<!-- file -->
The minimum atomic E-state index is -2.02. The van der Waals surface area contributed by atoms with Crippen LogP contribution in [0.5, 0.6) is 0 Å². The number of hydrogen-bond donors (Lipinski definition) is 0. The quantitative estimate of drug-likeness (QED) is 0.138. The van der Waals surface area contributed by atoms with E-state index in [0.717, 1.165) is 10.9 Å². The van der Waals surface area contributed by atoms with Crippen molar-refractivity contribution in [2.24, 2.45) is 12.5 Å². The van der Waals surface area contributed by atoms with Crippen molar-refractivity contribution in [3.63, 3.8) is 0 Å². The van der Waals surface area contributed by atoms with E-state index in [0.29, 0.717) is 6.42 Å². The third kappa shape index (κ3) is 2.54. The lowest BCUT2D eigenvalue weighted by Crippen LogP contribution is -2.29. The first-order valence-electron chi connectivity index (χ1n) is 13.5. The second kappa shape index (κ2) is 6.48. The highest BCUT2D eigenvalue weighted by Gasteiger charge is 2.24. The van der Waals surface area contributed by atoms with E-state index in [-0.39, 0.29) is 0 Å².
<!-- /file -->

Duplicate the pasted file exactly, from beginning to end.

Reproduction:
The minimum atomic E-state index is -2.02. The van der Waals surface area contributed by atoms with Crippen LogP contribution in [0.5, 0.6) is 0 Å². The number of hydrogen-bond donors (Lipinski definition) is 0. The quantitative estimate of drug-likeness (QED) is 0.138. The van der Waals surface area contributed by atoms with E-state index in [0.717, 1.165) is 10.9 Å². The van der Waals surface area contributed by atoms with Crippen molar-refractivity contribution in [2.24, 2.45) is 12.5 Å². The van der Waals surface area contributed by atoms with Crippen molar-refractivity contribution in [3.63, 3.8) is 0 Å². The van der Waals surface area contributed by atoms with E-state index in [0.29, 0.717) is 6.42 Å². The third kappa shape index (κ3) is 2.54. The lowest BCUT2D eigenvalue weighted by Crippen LogP contribution is -2.29. The first-order valence-electron chi connectivity index (χ1n) is 13.5. The second kappa shape index (κ2) is 6.48. The highest BCUT2D eigenvalue weighted by Gasteiger charge is 2.24. The van der Waals surface area contributed by atoms with E-state index in [-0.39, 0.29) is 0 Å².